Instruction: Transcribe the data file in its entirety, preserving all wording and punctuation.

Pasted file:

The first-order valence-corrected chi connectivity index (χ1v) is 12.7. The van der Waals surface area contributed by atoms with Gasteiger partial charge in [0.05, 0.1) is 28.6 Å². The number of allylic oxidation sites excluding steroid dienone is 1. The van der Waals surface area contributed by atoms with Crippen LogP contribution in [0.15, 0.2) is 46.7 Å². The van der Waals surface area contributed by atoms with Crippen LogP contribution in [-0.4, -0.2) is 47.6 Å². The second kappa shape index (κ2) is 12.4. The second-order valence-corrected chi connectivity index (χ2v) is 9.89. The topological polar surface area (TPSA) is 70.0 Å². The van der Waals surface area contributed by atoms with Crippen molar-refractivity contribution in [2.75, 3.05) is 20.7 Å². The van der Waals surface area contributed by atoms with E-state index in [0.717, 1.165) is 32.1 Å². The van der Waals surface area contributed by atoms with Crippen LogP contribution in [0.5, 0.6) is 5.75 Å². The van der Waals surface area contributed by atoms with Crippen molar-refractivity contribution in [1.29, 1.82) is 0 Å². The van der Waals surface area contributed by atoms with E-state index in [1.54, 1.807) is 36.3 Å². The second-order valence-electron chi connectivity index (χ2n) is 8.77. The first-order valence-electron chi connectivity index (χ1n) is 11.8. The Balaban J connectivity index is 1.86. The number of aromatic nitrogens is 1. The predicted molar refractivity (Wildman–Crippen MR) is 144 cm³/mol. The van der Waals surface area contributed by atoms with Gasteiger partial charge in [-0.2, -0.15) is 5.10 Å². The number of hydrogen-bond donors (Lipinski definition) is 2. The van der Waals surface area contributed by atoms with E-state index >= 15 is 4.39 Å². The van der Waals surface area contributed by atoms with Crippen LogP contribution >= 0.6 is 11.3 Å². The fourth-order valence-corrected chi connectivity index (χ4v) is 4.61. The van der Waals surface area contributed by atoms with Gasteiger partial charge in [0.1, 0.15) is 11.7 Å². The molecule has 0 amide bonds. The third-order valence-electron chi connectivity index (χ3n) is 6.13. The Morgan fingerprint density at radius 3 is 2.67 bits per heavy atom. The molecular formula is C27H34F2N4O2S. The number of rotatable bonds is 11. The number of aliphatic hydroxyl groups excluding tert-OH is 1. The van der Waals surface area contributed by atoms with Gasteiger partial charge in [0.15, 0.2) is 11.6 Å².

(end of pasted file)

The first-order valence-corrected chi connectivity index (χ1v) is 12.7. The van der Waals surface area contributed by atoms with Gasteiger partial charge in [0.05, 0.1) is 28.6 Å². The number of allylic oxidation sites excluding steroid dienone is 1. The van der Waals surface area contributed by atoms with Crippen LogP contribution in [0.15, 0.2) is 46.7 Å². The van der Waals surface area contributed by atoms with Crippen LogP contribution in [-0.4, -0.2) is 47.6 Å². The second kappa shape index (κ2) is 12.4. The second-order valence-corrected chi connectivity index (χ2v) is 9.89. The topological polar surface area (TPSA) is 70.0 Å². The van der Waals surface area contributed by atoms with Crippen molar-refractivity contribution in [2.75, 3.05) is 20.7 Å². The van der Waals surface area contributed by atoms with E-state index in [0.717, 1.165) is 32.1 Å². The van der Waals surface area contributed by atoms with Crippen LogP contribution in [0.5, 0.6) is 5.75 Å². The van der Waals surface area contributed by atoms with Crippen molar-refractivity contribution in [1.29, 1.82) is 0 Å². The van der Waals surface area contributed by atoms with E-state index in [1.54, 1.807) is 36.3 Å². The second-order valence-electron chi connectivity index (χ2n) is 8.77. The first-order valence-electron chi connectivity index (χ1n) is 11.8. The Balaban J connectivity index is 1.86. The number of aromatic nitrogens is 1. The predicted molar refractivity (Wildman–Crippen MR) is 144 cm³/mol. The van der Waals surface area contributed by atoms with Gasteiger partial charge in [-0.2, -0.15) is 5.10 Å². The number of hydrogen-bond donors (Lipinski definition) is 2. The van der Waals surface area contributed by atoms with E-state index >= 15 is 4.39 Å². The van der Waals surface area contributed by atoms with Crippen LogP contribution >= 0.6 is 11.3 Å². The fourth-order valence-corrected chi connectivity index (χ4v) is 4.61. The van der Waals surface area contributed by atoms with Gasteiger partial charge in [0.1, 0.15) is 11.7 Å². The molecule has 0 amide bonds. The third-order valence-electron chi connectivity index (χ3n) is 6.13. The Morgan fingerprint density at radius 3 is 2.67 bits per heavy atom. The molecular formula is C27H34F2N4O2S. The number of rotatable bonds is 11. The number of aliphatic hydroxyl groups excluding tert-OH is 1. The van der Waals surface area contributed by atoms with Gasteiger partial charge in [0.15, 0.2) is 11.6 Å².